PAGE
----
Friday, 16 May 2008

In with the new

Related to my previous post "Out with the old" I have been thinking about what's next for me in terms of a home media solution. I've also been spurred on by my recent purchase of a Current Cost meter which I can hook up to a computer, but more about that another time. Similar to my old system, I'm not bothered about video so this is purely an audio solution.

There are some things I took into consideration when building the old system that I don't consider to be so important this time around. I'm not bothered about browsing the Internet on my TV and I'm prepared to spend a bit more cash, for example. But rather than concentrate on those points, here's a list of things I would like to include in the new system:

  • Switchable speakers in different rooms (kitchen and living room)
  • Connection to my stereo amplifier
  • Access to my mp3 collection without leaving my PC powered on
  • Access to Internet music (podcasts, radio, etc)
  • Remotely controlled
  • Separate screen (from the TV)

After much research, here's what I've come up with:
Setup Diagram Click to enlarge.

I'm going to use a Linksys NSLU2 (a.k.a. a SLUG) which can be modified to run Linux so I can hack it into submission to be my low powered music server. The SLUG will provide my music collection over my wireless network to a Slim Devices Squeezebox Duet system. The Squeezebox is also able to access all the Internet services I want and similar to the SLUG runs open source software so has a fantastic community of users. The Duet comes with a wifi remote control with built-in LCD screen so I can interact with the system from anywhere in the house. From the Squeezebox is an audio connection to the amplifier which, similarly to my old system, is connected to a speaker switcher box.

That little lot should keep me busy for a while and give me all I want from music at home. As I mentioned, a lot of research went into deciding which components to choose. The weak link here will likely be the SLUG because it's such a small box with only 32Mb RAM and a relatively slow processor (just 264 bogomips) but it should do for the time being. Here's my component list:


Anonymous said...

How hackable is the remote for that Squeezebox Duet?! Hopin it isn't at all, otherwise I might want one :)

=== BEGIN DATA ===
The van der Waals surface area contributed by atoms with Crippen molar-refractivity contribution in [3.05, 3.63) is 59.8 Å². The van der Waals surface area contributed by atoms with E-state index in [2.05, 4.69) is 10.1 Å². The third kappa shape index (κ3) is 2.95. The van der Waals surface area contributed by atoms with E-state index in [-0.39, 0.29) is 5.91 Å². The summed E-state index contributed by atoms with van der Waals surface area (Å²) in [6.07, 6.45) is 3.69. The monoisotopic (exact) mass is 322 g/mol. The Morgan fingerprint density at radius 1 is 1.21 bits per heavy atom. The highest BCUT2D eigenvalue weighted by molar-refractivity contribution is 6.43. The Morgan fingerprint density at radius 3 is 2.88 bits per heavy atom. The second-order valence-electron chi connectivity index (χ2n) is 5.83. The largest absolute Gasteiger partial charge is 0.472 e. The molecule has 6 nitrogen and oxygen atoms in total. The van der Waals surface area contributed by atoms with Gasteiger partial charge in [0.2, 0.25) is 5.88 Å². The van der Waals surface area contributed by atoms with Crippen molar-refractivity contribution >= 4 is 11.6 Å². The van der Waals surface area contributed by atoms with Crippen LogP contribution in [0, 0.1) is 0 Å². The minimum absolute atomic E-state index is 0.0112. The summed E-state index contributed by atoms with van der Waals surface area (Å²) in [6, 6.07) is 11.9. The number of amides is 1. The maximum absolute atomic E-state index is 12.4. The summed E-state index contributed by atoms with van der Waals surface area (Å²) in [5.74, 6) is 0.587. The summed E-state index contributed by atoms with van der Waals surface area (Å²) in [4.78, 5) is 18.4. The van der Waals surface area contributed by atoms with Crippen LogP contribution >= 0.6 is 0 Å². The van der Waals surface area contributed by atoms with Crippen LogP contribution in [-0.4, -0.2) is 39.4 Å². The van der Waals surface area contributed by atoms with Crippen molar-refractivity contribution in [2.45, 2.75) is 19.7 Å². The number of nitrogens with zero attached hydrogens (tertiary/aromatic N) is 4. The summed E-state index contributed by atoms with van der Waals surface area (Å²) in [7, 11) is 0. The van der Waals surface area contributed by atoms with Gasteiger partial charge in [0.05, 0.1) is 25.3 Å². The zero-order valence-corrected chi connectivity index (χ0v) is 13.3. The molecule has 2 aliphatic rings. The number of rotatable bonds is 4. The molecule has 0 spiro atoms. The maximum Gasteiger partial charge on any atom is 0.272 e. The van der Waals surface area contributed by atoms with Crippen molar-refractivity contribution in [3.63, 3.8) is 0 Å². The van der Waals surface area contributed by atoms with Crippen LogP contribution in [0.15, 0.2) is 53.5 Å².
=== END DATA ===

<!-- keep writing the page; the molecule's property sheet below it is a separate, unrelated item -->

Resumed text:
Graham White said...

I'm not totally sure of that yet, it's something I was talking over with Kevin Brown yesterday too. Since Slim Devices work within open source it may well be totally hackable but it might just be the one bit of source the keep private. Would be a very cool device to hack though, has a nice LCD screen, scroll-wheel, speaker and an accelerometer.

Anonymous said...

I might start saving just in case :)

jhdd said...

You might do some research on NSLU2 and SqueezeCenter first. I am no linux god, or demi-god or god-wannabe, but i am hearing that the NSLU2 with any linux will be underpowered, which is a bummer since I have an NSLU2 already. Good Luck

Graham White said...

jt: I'll keep you posted if I do any hackery!

jhdd: I agree, I'm not expecting the slug to be wonderful as a media server. I also read it would be underpowered, but at the same time it has slimserver as an ipkg so some people must be using it enough to bother packaging it. Should I find the SLUG's no good, I'll just sell it on and get something else.

Jb said...

mac mini!

you know it makes simple sense

ps will beth be able to fathom all of this aka wff?

Graham White said...

Well I've already got the slug although I'm having quite a bit of difficulty getting slimserver or squeezecenter to run on it at the moment.

Beth will be able to use it quite easily. The SlimBox is pretty simple to use, there's a daunting number of stations you can tune into though!

Beth said...

I'm with jb about me not knowing how to work it...

Graham White said...

jt, oh dear, it seems the controller is extremely hackable indeed ;-)

Not only does it run it's own version of Linux but it has an application framework too!!!

Anonymous said...

Dear Father Christmas...